Satellite TCAT campus in Boones Creek back ‘on the front burner’


JOHNSON CITY, Tenn. (WJHL) – Aspiring heavy equipment operators, budding chefs and future carpenters could be honing their skills at the former Boones Creek Elementary School by fall 2021.

Local and state officials Monday discussed progress toward opening a Tennessee College of Applied Technology (TCAT) satellite there during a virtual meeting.

For 20 months, Washington County officials and TCAT-Elizabethton leaders have agreed on the concept for a campus that would broaden availability in several programs.

Funding had been a barrier, but the Tennessee Board of Regents (TBR) now appears set to request $12 million for TCAT-Elizabethton capital projects.

“One of the good things … that I heard this morning at the meeting is that we would begin serious discussions just after the first of the year planning for some of these things to stand up in 2021 with hopefully the opening and starting of these courses in the fall,” Washington County Mayor Joe Grandy told News Channel 11 following the meeting. “(I’m) very excited to finally have this thing up and on the front burner.”

The conversations about a satellite, Grandy said, began with leaders discussing what he called “the desperate need for construction tradespeople in our region.” Those talks coincided with pending availability of the school, which has been replaced by a new K-8 facility.

Grandy, Washington County School Superintendent Bill Flanary and TCAT representatives talked Monday with state leaders and representatives from an architectural firm about the proposed new statewide TCAT master plan, which includes a recommended $7 million for work at the Boones Creek site. Grandy said that’s enough to raze the original round school on the 25-acre site and replace it with a new classroom facility.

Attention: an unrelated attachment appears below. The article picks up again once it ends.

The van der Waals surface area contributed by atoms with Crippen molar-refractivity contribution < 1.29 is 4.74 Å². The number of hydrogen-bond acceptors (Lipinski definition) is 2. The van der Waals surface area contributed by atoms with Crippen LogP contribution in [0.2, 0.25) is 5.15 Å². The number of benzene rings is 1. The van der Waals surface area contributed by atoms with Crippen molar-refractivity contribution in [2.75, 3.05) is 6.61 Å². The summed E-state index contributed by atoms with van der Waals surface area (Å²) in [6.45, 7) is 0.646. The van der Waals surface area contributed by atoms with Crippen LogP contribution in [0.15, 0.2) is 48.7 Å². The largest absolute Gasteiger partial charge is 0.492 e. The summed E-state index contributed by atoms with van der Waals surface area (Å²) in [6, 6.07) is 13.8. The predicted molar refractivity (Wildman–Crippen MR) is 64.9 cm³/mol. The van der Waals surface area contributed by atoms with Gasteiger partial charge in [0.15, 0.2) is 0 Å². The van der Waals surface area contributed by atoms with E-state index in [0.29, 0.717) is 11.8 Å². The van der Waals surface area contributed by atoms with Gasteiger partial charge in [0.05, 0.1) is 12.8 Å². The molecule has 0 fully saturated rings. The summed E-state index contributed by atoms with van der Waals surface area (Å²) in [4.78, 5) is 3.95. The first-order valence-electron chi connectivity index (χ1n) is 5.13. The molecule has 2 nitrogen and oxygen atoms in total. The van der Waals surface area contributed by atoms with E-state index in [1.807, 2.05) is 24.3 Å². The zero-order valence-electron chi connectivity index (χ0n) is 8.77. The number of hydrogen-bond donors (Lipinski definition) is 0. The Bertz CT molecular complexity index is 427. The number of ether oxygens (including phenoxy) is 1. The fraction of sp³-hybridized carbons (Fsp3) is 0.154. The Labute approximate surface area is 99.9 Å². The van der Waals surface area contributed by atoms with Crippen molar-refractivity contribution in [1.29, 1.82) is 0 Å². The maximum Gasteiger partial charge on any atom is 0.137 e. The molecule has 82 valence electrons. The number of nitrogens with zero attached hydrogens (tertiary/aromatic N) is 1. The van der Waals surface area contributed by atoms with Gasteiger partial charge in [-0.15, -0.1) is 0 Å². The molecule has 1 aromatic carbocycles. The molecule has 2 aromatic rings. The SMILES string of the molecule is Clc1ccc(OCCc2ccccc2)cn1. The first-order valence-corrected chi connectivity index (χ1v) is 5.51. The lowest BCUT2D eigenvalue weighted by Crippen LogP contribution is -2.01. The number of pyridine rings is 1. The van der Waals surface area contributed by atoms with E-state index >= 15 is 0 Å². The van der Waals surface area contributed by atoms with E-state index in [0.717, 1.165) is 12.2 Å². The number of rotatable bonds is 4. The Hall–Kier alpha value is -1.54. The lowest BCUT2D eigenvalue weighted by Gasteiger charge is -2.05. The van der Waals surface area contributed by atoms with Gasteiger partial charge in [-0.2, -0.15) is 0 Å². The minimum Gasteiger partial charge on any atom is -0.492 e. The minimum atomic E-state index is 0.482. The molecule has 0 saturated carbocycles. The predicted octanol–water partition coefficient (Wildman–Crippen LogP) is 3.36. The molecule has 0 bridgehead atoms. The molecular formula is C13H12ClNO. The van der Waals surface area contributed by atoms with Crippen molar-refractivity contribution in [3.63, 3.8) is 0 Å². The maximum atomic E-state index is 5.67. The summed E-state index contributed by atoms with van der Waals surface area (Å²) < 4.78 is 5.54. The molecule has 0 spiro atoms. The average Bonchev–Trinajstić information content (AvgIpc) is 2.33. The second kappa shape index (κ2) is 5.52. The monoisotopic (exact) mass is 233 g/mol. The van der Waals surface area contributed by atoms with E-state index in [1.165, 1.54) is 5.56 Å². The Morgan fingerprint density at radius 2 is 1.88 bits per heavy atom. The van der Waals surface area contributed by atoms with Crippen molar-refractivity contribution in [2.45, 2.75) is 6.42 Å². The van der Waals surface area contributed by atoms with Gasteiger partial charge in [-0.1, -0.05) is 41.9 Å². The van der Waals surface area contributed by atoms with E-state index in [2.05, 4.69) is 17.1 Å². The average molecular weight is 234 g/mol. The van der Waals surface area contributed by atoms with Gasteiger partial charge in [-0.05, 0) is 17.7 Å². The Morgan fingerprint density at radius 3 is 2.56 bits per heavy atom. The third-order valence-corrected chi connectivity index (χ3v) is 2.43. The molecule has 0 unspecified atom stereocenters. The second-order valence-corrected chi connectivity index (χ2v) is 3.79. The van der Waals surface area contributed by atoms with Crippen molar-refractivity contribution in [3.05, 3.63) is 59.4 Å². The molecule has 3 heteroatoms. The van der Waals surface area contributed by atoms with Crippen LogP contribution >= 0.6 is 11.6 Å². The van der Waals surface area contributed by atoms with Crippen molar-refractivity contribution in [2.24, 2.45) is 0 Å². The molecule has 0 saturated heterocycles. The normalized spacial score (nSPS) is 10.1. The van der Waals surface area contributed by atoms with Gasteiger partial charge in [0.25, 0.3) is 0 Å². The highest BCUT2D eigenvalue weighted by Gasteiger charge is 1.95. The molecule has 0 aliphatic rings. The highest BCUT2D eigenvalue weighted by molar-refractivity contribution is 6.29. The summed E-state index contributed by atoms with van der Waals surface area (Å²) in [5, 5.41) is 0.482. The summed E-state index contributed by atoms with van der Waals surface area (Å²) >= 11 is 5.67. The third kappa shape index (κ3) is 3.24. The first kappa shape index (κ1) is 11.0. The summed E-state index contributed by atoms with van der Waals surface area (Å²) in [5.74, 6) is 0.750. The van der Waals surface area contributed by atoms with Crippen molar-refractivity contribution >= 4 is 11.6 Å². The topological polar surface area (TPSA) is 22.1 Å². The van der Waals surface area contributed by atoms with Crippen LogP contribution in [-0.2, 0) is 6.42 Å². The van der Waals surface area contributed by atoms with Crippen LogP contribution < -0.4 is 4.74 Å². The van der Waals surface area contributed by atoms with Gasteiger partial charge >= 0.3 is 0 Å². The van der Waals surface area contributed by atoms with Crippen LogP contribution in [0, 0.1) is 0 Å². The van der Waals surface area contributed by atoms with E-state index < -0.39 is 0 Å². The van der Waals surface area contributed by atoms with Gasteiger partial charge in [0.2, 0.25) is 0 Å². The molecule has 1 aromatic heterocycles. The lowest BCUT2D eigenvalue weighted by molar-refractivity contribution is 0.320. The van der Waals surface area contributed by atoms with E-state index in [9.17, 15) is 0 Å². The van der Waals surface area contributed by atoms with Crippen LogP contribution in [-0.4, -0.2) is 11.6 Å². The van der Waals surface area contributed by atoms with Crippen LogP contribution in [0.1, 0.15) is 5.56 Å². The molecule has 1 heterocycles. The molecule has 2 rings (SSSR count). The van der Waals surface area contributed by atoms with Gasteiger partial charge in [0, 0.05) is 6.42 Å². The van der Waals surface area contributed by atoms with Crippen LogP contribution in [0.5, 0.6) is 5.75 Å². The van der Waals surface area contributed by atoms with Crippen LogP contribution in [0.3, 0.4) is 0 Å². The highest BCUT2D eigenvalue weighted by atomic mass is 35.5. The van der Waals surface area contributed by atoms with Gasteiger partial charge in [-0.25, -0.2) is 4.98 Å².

Final release of the funds could occur as early as mid-2021.

A 12-classroom building with a gym and commercial kitchen, built after the original school, would likely stay. It could house classes in culinary arts and hospitality-related training and some construction trades even as a new building is in the planning and construction phases, Grandy said.

“Most area high schools have culinary programs, and this would be an opportunity for folks that were interested in pursuing that to transition on to the hospitality industry,” he said.

As for the construction market, at least currently, “it doesn’t make any difference which builder you talk to or which construction company, there is a need of workers, and more importantly skilled workers, to get this construction work done.”

The current plan envisions Washington County schools transferring the property free of charge to the state, or arranging a cost-free lease. Grandy said Flanary’s top priority is to get out from under the utility and insurance costs still saddling his district for an empty building — with an educational use providing an added bonus.

Other potential subject areas for the site include diesel mechanics and heavy equipment operator courses. TCAT-Elizabethton’s diesel program typically has at least a six-month waiting list, while the heavy equipment operator program would be a new one.

“All of our heavy equipment construction companies are in need of operators, and that looked like a real potential,” Grandy said, noting the large campus size as a plus.

The existing kitchen actually served multiple schools. Grandy said it could offer a good starting point for a culinary program.

In the case of culinary and construction, area schools including the three high schools in Washington County — Daniel Boone, Science Hill and David Crockett — all have Career Technical Education (CTE) programs from which students could take dual enrollment courses at the site.

“That way when they come out of high school they’re already part of the way through the courses,” Grandy said. He added that 14 high schools are within easy access distance of the site, which is just off of Interstate 26’s exit 17.

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